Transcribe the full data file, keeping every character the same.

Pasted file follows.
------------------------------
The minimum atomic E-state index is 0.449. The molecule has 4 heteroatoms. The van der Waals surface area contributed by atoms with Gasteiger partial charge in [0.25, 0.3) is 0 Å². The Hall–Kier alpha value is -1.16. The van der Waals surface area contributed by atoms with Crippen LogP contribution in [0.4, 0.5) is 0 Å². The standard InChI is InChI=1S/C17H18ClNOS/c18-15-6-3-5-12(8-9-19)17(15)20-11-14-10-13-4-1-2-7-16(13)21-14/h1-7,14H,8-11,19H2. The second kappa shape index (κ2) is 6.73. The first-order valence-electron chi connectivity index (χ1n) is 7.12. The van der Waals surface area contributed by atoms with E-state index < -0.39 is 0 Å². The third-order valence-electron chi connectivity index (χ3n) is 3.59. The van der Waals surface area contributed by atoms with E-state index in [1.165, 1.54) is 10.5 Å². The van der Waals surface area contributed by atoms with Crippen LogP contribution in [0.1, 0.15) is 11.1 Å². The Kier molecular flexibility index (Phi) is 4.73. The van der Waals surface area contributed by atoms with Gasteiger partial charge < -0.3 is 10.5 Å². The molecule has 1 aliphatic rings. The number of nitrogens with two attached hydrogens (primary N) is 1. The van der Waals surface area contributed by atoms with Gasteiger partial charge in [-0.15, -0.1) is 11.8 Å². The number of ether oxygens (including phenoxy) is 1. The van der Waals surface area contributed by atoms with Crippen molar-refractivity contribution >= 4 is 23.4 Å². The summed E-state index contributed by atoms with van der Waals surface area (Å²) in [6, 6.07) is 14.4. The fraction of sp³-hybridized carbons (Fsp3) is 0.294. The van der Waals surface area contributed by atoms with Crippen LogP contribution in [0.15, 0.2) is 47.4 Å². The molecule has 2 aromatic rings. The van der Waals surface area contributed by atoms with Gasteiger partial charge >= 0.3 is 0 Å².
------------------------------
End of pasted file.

The minimum atomic E-state index is 0.449. The molecule has 4 heteroatoms. The van der Waals surface area contributed by atoms with Gasteiger partial charge in [0.25, 0.3) is 0 Å². The Hall–Kier alpha value is -1.16. The van der Waals surface area contributed by atoms with Crippen LogP contribution in [0.4, 0.5) is 0 Å². The standard InChI is InChI=1S/C17H18ClNOS/c18-15-6-3-5-12(8-9-19)17(15)20-11-14-10-13-4-1-2-7-16(13)21-14/h1-7,14H,8-11,19H2. The second kappa shape index (κ2) is 6.73. The first-order valence-electron chi connectivity index (χ1n) is 7.12. The van der Waals surface area contributed by atoms with E-state index < -0.39 is 0 Å². The third-order valence-electron chi connectivity index (χ3n) is 3.59. The van der Waals surface area contributed by atoms with E-state index in [1.165, 1.54) is 10.5 Å². The van der Waals surface area contributed by atoms with Crippen LogP contribution in [0.1, 0.15) is 11.1 Å². The Kier molecular flexibility index (Phi) is 4.73. The van der Waals surface area contributed by atoms with Gasteiger partial charge < -0.3 is 10.5 Å². The molecule has 1 aliphatic rings. The number of nitrogens with two attached hydrogens (primary N) is 1. The van der Waals surface area contributed by atoms with Gasteiger partial charge in [-0.15, -0.1) is 11.8 Å². The number of ether oxygens (including phenoxy) is 1. The van der Waals surface area contributed by atoms with Crippen molar-refractivity contribution >= 4 is 23.4 Å². The summed E-state index contributed by atoms with van der Waals surface area (Å²) in [6, 6.07) is 14.4. The fraction of sp³-hybridized carbons (Fsp3) is 0.294. The van der Waals surface area contributed by atoms with Crippen LogP contribution in [0.15, 0.2) is 47.4 Å². The molecule has 2 aromatic rings. The van der Waals surface area contributed by atoms with Gasteiger partial charge >= 0.3 is 0 Å².